Hope you had a great Presidents’ Day. Did you give – while you relaxed/ate/snoozed/skied/danced/visited – some thought to the things you’d insist upon/hope for/order/negotiate/demand if YOU were President of the United States? Yup, I did too.
So here’s to the power of persuasion. Not to suggest that I’m especially susceptible to it because I am the youngest of seven children (although that didn’t hurt). But when it comes to sitting around with lots of ultra-opinionated people, I do tend to nod a lot. Sometimes I capitulate wholeheartedly because, well, I do. And when everyone said to me last week “Gee, I cannot imagine why anyone would go see a Liam Neeson movie again – especially if it’s got the exact same plot as the last one,” I thought, you’re right. So when it came time to predict box office success, I was all over I Am Number Four. Turns out? That one should have been called I Am Number Three because that’s where it landed, behind Unknown and Gnomeo and Juliet…because everyone decided they would go see another Liam Neeson flick. (Personally, I woulda been there as I am a big Liam fan, but it – like the last one – looked a tad too violent for my youngest child sensibilities). So bravo Liam on your US box office success.
Now, what I really wanted to talk about today was actually the power of seven weeks. What can be accomplished in seven weeks? Think about it – that’s about the length of a new relationship, an excellent – or unendurable – summer camp stint, the gestation for many large land mammals, etc. You can actually get a lot done in seven weeks. Usually a season of television is twenty-two weeks. Showtime’s latest, Episodes, just culminated its first season in seven weeks. Seven episodes of Episodes, starring Matt LeBlanc as Matt LeBlanc, is all we get, so far. Fortunately, if you missed it you can watch all seven of them again, which I would recommend. The premise is simple: a married English husband and wife team of writers, who have a hot TV series on their hands about a very English boarding school, get wooed by Hollywood. Brassy TV network types tell them their show will be a hit stateside, and thus the pair travel to the very alien Hollywood. There, they try (awkwardly) to adapt to life there and to making a very British TV series about a very British boy’s boarding school suitable for, well, American audiences. The hitch of course, is that they must use Matt LeBlanc as the lead. The show is caustic, smart, smarmy and very, very funny and I couldn’t have liked it more. But they only made seven shows so far. Did I think it would last more than seven weeks? Absolutely. Will the show continue? Who knows? That’s up to the real life network executives who handle the part where shows get “picked up” or canceled. Me? I hope it gets picked up. But I also know that being on premium cable like Showtime is a luxury because we often see regular old network newcomers canceled after three or four episodes. And quite honestly, when it comes to storytelling, they did an awesome job here because they managed to get everything we needed to know – and then some – across in an incredibly short time. Obviously I’d like to see more, but whoever’s behind this thing ought to be commended for taking seven weeks (frequently nowhere near enough time to get a clumsy, messy garden variety show off the ground) and yet these guys gave it an excellent beginning, middle, and end. I say Bravo, Showtime. Regardless of what you do next with what looks like a winning combination of scripts and actors, you sure did what a great network outta do in less time than it takes to order and receive a couch from Macy’s. Here’s to more Episodes.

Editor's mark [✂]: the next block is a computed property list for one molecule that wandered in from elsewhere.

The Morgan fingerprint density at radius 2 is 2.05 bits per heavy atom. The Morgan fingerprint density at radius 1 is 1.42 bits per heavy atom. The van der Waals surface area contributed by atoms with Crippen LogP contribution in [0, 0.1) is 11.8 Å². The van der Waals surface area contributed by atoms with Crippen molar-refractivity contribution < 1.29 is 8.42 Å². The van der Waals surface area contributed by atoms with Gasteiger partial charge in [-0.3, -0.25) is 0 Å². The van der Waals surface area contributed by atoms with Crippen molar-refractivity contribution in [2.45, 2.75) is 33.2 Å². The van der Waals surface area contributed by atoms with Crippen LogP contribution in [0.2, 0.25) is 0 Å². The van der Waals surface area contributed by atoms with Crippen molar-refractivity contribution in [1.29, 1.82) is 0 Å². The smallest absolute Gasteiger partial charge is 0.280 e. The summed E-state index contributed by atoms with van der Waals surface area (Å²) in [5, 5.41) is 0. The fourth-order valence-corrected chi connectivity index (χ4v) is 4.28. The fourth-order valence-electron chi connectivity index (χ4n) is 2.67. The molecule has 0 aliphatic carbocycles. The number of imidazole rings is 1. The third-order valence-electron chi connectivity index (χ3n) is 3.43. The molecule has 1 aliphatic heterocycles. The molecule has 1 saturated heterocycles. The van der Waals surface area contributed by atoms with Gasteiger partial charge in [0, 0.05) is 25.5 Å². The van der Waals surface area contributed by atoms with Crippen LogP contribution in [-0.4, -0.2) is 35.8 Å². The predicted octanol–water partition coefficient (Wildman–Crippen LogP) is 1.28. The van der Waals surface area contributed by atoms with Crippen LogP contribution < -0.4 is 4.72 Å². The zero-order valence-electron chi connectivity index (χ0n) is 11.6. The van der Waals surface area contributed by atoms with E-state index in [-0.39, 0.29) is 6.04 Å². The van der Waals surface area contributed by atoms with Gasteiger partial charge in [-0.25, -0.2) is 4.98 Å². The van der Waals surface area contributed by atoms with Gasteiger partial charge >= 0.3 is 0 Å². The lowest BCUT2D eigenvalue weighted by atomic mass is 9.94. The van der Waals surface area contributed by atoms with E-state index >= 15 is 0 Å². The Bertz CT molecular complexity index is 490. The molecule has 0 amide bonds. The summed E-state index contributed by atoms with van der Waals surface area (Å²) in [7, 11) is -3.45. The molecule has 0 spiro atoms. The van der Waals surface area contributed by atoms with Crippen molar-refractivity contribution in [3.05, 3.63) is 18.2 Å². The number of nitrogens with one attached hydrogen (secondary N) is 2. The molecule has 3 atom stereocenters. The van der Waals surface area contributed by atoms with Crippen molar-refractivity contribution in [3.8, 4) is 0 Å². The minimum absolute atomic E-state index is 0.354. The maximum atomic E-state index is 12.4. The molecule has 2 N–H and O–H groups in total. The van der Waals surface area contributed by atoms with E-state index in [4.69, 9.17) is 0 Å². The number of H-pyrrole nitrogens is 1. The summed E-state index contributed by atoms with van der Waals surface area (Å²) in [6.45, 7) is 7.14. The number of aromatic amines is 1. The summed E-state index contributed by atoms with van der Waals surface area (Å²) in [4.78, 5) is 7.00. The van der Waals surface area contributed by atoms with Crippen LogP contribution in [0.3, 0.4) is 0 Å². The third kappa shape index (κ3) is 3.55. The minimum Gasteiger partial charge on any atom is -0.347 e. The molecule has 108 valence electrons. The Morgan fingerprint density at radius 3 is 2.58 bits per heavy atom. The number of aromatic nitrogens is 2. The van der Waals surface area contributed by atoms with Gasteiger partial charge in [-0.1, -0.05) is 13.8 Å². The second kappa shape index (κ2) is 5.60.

Former Friends’ stars are everywhere on TV and film right now. Voice your choice in today’s featured poll and tell us which of them is your current favorite:
1) Jennifer Aniston
2) Courteney Cox
3) Matt LeBlanc
4) Matthew Perry